Protect Against Invasive Insects

See how you can stop the devastation before it begins.

Invasive pests are non-native insects, animals and plants that are introduced into an environment, often with devastating effects. These non-native pests are often accidentally introduced into an environment, and with unintentional human help and few, if any, natural predators, they can spread rapidly. We’re focused on eliminating invasive insects and protecting the plants they threaten, and so can you.

Tiny insects that pose huge threats

These are some of the most devastating invasive insects in America today. Good stewardship starts with knowing how to identify these pests and recognizing signs of infestation. Learn where they’re currently located, what plants they target, how to report them, and what products kill them. For more information, visit the link for each individual pest.

Emerald Ash Borers

These small, metallic-green beetles have killed tens of millions of ash trees across 30 states. Their larvae tunnel underneath ash bark, often remaining unnoticed, until it’s too late for your tree. Get more facts from The Arbor Day Foundation.

Japanese Beetles

Voracious eaters, these metallic-green and copper-colored beetles devour over 300 plant species, skeletonizing leaves and defoliating entire plants. When feeding, they give off a pheromone that attracts more Japanese Beetles to your plant. See what the University of Kentucky has to say about these pests.

Gypsy Moth Larvae

Is your tree losing its leaves? These caterpillars could be the cause. Recognizable by their dark grey or blue bodies, red spots and long hairs, these eating machines hatch in April and attack a wide variety of trees, including aspen, oak, even conifers.

Asian Citrus Psyllids

Both the adults and nymphs of these tiny, winged insects feed on the new shoots of citrus plants, causing extensive damage. But the bigger danger is their ability to spread Citrus Greening Disease, an incurable disease that ruins fruit and is threatening the citrus industry.

Spotted Lanternflies

These sucking insects from southeast Asia are relatively new to America. Discovered in 2014, they have already spread throughout the Northeast. These planthoppers feed on over 70 types of plants and secrete honeydew, which encourages the growth of sooty mold. Plus they lay egg masses on just about anything, including vehicles. Penn State Extension has more details about these hungry pests.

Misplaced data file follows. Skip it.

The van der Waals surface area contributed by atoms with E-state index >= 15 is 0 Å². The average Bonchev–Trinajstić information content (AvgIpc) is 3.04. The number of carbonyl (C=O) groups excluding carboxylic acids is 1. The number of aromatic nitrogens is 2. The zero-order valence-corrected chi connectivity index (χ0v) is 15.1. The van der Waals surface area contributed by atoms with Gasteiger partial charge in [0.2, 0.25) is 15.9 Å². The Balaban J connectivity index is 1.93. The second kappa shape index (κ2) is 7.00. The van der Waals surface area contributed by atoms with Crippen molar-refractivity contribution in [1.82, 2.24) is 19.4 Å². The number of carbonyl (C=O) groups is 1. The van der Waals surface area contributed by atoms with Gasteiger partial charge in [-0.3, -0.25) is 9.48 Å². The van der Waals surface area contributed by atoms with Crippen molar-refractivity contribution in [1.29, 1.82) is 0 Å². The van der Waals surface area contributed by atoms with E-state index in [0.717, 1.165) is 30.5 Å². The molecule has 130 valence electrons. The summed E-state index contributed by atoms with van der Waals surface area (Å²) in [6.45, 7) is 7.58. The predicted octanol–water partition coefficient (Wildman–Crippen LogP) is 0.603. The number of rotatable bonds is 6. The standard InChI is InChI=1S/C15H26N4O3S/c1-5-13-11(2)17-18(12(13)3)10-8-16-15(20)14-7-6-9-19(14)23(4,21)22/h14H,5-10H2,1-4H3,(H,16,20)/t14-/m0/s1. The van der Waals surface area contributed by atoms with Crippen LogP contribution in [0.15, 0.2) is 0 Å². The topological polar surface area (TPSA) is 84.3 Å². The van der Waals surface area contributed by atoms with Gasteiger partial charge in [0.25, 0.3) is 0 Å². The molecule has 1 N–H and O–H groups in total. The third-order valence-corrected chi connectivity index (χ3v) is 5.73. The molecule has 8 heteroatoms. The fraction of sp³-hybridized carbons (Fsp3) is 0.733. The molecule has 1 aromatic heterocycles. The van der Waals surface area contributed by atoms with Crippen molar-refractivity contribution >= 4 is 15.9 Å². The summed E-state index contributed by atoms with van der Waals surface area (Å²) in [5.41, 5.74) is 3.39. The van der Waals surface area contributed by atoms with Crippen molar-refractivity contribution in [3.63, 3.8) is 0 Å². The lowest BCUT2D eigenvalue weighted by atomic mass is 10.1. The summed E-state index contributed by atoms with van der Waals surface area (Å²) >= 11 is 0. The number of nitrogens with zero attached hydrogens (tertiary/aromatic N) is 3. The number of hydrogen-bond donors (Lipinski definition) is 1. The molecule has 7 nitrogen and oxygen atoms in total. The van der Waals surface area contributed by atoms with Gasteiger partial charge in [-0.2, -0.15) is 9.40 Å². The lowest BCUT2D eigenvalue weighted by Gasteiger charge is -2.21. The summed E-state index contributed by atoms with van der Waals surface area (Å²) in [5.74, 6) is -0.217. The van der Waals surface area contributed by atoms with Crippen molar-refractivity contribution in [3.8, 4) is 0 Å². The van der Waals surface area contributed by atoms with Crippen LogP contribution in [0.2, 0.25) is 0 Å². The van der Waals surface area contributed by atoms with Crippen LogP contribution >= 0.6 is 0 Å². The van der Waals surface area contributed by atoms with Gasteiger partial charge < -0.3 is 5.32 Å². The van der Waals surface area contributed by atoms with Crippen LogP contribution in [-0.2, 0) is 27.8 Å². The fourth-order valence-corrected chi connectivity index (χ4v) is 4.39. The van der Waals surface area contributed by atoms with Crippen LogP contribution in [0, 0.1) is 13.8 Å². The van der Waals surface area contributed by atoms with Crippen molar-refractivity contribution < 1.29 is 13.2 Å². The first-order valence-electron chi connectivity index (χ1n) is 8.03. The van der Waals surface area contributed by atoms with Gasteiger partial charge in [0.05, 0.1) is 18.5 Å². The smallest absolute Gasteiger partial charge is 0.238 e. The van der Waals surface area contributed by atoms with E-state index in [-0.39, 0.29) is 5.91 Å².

Monitoring and reporting

Federal quarantine areas have been established for many of these invasive insects, but officials need our help. Hotlines and websites make it easy to report a sighting or suspected infestation.

For example: Spotted Lanternflies can be reported here or by calling 1-888-4BAD-FLY.

Stopping the spread

Good stewardship practices can slow or prevent the further spread of invasive insects to new areas. Make sure you:

  • Always declare any agricultural items – especially when returning from international travel
  • Do not move plants or plant parts long distances – keep it local, bringing plants across state lines can accelerate spreading
  • Only use certified and reputable sources – online sales can send insects long distances they could have never traveled on their own
  • Buy local, burn local – firewood is the perfect hiding place for invasive insects, buy heat-treated wood when possible
  • Check before you move – outdoor furniture or equipment is the perfect harboring place for attached egg sacs or hidden pests
  • Keep it clean – make sure to wash clothing, shoes and equipment before returning home to eliminate hiding or unknown insects from hitching a ride


Japanese Beetles are a three-season threat.

After feeding on your plants in summer, adult Japanese Beetles lay eggs in your lawn which hatch into White Grubs in the fall. These destructive larvae attack your lawn’s roots in fall, go dormant during winter, then return the following spring to feed and pupate into Japanese Beetles which emerge in summer.

Systemic products target hidden insects

Because systemic products are taken up through the roots and into internal tissues, they protect the entire plant to the tip of every leaf. This is especially important in stopping invasive insects that bore under the bark, hide underneath leaves and lay eggs that hatch into barely visible larvae. Many systemic products offer long-lasting, preventative protection, so you can stop an invasive infestation before it starts.

Apply Responsibly

Of course, you want to kill invasive insects. But remember, applying more pesticide doesn’t mean you’ll get more control. Over application can cause other problems like run-off, spray drift and overexposure to non-targeted insects. Always read and follow label instructions to learn the precise amounts of product needed for control. Get more tips on responsible application and disposal.

Copyright © 2024 Natria. All rights reserved.